Tutor profile: Sarah J.
How important is editing to the process of writing?
Editing is an essential step in the process of writing. No writer writes the perfect sentence on the first try. Editing allows a writer to see the piece fresh, as a whole document, to spot not just typos and misspellings, but also flaws in organization and the flow of an argument. One useful tip for a final edit is to read the document from the last sentence up to the first. This allows the writer to read each sentence on its own to make sure it is complete and readable.
Subject: US Government and Politics
In the criminal justice system, does the State (or the Government in the federal criminal system) have a "right" to a fair trial?
The Constitution itself does not provide the prosecution the "right" to a fair trial or any other trial rights. That document acts as a check on governmental power and protects rights that belong to citizens. A right is a legal entitlement. The criminal justice amendments to the Bill of Rights cannot be seen as granting any legal entitlements to any prosecution. For the State or Government to have a right, there must be a legal granting of that entitlement to those bodies. Unless a state has explicitly by statute or state constitution granted the prosecution a right to a fair trial, no, the prosecution does not have that legal entitlement.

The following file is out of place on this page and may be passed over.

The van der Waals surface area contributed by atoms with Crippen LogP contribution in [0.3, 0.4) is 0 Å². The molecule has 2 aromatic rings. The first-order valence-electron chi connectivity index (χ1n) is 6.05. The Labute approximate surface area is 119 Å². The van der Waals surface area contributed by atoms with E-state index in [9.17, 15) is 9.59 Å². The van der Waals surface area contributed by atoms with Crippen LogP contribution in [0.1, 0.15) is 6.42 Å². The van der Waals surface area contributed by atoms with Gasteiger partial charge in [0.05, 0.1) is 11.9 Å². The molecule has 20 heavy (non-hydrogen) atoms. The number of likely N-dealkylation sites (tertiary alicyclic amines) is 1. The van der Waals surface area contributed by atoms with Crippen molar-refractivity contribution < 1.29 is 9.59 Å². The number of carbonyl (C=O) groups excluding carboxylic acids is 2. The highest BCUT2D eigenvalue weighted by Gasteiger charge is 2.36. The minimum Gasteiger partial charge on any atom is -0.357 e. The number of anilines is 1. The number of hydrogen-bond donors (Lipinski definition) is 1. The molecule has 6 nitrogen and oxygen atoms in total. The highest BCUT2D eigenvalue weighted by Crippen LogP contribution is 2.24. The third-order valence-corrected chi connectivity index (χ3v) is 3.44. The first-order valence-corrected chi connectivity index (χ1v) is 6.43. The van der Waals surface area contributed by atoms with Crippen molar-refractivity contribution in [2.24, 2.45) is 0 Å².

Subject: Political Science
Why has the United States developed and remained as a two-party political system?
While tradition may play a role, the more practical answer is that our voting system does not allow any third party to gain any meaningful foothold in statehouses or Congress. Each House and Senate race is some number of people for 1 seat. This results in a winner-take-all system which will always favor two major parties. To maintain power, parties form as the broadest-tent coalition they can. For a third party to achieve any meaningful representation in any statehouse or Congress, we would need to adopt proportional voting, allowing for seats in those bodies to be proportioned based on percentage of voting. In that system, if a party like the Green Party or Reform Party received 5% or 10% of the vote nationwide, they would then be allotted that percentage of the seats in Congress, for example.
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